Sakyo Komatsu: 1931-2011
Japan’s science-fiction community lost one of its grand figures recently with the passing of Sakyo Komatsu on July 26, 2011 from pneumonia.
Born January 28, 1931 in Osaka, Komatsu graduated from Kyoto University with a degree in Italian Literature in 1954. In 1961 he entered the Hayakawa Science Fiction Competition, a story contest co-sponsored by Hayakawa Library, publisher of SF Magazine (SF Magajin), and the Toho Motion Picture Company. He received an Honorable Mention and 5000 yen for his entry Peace on Earth (Chi-ni Heiwa), a World War II story set in an alternate timeline where Japan did not surrender in the wake of the atomic bombings. The next year, Komatsu won the contest with his story Memoirs of an Eccentric Time Traveler (Ekisentoriki), which was published in SF Magazine.
Sakyo Komatsu soon became one of Japan’s most prolific and popular science fiction writers. In 1963, he did his first work in the film industry with some uncredited contributions to the story treatment for Toho’s horror film MATANGO, and his story The Taste of Green Tea Over Rice (Ochazuke no Aji) was nominated for the Naoki Prize (Naoki Sanjugo Sho) by the Society for the Promotion of Japanese Literature (Nihon Bungaku Shinko Kai). His first novel, The Japanese Apache (Nihon Apachi Zoku) sold 50,000 copies in 1964 and was soon followed by Day of Resurrection (Fukkatsu no Hi). The following year, Espy (Esupai) was serialized in Weekly Manga Sunday magazine, and Komatsu worked on the treatment for Tsuburaya Productions’ unmade television series WOO. 1966 saw the acclaimed At the End of an Endless Stream (Hateshi Naki Nagare no Hate Ni).
Komatsu’s most famous novel was Japan Sinks (Nihon Chinbotsu), in which the shifting of the tectonic plates resulted in earthquakes across the entire nation and causes all of Japan to crumble into the sea. The book was published in March, 1973 and was a massive hit, selling over 4 million copies in Japan alone. The novel won the 27th Annual Japan Mystery Writers’ Association Award and the Japanese National Science Fiction Convention’s Seiun Award, was translated into a dozen different languages, and received positive reviews from foreign press like The New York Times and The Christian Science Monitor. An English language edition of Japan Sinks was released in the US in 1976. A second edition appeared in the US in the aftermath of the 1995 Kobe Earthquake with a new opening statement by the author.
The same month that Japan Sinks first arrived on store shelves, Toho announced their plans to bring the story to the big screen as SUBMERSION OF JAPAN (Nippon Chinbotsu). Sakyo Komatsu recalled, “I felt so obligated [to Toho for helping launch his career with the Hayakawa Science Fiction Competition] that in 1973 when we were discussing a film version of Japan Sinks, I gave them the movie rights with almost no conditions. I think they paid 1.5 million yen.”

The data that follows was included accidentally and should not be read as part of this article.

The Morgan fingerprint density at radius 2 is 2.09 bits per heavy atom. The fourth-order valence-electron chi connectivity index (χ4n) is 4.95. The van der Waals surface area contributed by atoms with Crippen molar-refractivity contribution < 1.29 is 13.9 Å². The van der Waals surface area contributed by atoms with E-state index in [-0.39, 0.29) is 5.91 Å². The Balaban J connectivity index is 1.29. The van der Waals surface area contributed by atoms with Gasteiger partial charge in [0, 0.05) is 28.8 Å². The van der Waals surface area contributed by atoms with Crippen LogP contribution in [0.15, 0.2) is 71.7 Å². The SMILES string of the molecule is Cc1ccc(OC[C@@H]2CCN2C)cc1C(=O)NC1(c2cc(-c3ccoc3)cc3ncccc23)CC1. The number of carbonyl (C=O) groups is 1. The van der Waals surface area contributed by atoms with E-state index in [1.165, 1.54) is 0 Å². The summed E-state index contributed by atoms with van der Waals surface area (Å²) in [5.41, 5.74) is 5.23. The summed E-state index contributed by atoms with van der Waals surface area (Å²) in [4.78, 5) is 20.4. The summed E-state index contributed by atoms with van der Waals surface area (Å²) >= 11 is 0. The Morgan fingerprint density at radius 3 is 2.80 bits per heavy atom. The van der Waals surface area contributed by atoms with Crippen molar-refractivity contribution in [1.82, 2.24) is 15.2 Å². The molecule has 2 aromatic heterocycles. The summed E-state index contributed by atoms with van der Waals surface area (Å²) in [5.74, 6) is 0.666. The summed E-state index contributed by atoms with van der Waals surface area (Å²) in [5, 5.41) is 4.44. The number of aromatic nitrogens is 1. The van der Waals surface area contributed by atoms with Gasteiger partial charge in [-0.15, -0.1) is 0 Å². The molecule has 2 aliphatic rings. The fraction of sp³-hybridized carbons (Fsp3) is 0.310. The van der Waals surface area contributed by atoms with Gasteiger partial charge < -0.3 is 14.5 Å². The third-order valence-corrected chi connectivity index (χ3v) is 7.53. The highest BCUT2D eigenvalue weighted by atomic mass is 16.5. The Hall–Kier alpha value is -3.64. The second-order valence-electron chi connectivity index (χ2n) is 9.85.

Budgeted at a then-high Y500 million (approximately $3 million US) and running 140 minutes, SUBMERSION OF JAPAN was released December 29, 1973 and followed the phenomenal success of its source material. The movie sold 6.5 million tickets and took in $14 million at the box office, making it the highest grossing Japanese film in the country’s history up to that time. Toho issued a 113 minute cut of the film for international sales, and an English dubbed and heavily edited version was shown in the United States as TIDAL WAVE in 1975. Toho announced plans for a second movie, CONTINUATION: SUBMERSION OF JAPAN (Zoku Nippon Chinbotsu), but instead partnered with the Tokyo Broadcasting System to produce a SUBMERSION OF JAPAN television series which debuted on October 6, 1974.
In the wake of SUBMERSION OF JAPAN, Sakyo Komatsu’s stories continued to be popular subjects for films. Toho made ESPY (Esupai, 1974), and Haruki Kadokawa Films produced VIRUS (Fukkatsu no Hi, based on Komatsu’s Day of Resurrection, 1980), the most expensive movie made in Japan up to that time. Komatsu also produced and co-directed Toho’s SAYONARA JUPITER (Sayonara Jyupita, 1984), adapted from his Seiun Award-winning 1983 novel of the same name. But critics and audiences alike found SAYONARA JUPITER a long and boring example of creative overindulgence and it failed at the box office.
The disappointment of SAYONARA JUPITER had little impact on Komatsu’s busy schedule. He wrote an astounding amount of fiction, non-fiction, and poetry, and continued to win award after award. From 1980-1983, he was president of the Science Fiction and Fantasy Writers of Japan and worked with author Yasutaka Tsutsui (Dreamtree Hill Junction, Salmonella Men on Planet Porno) to create the organization’s Grand Prize for Japanese SF (Nihon SF Taisho). In 1985, Komatsu’s novel The Capital Vanishes (Shuto Shoshitsu) won the SFFWJ Grand Prize award. Five years later, he helped plan the International Gardening and Greenery Exposition in Osaka. At the start of the new millennium, he launched Sakyo Komatsu Magazine (Komatsu Sakyo Magajin). More recently, the “King of Japanese SF” was Guest of Honor at Nippon 2007, the first Worldcon (World Science Fiction Convention) ever held in Japan.
Japan Sinks returned to the big screen in 2006 with director Shinji Higuchi’s adaptation, SINKING OF JAPAN (Nihon Chinbotsu). While receiving mixed reviews the film was a box hit hit.
In interviews shortly before his death, Sakyo Komatsu expressed his faith that Japan would recover from the the devastating earthquake and tsunami which struck this past March 11th.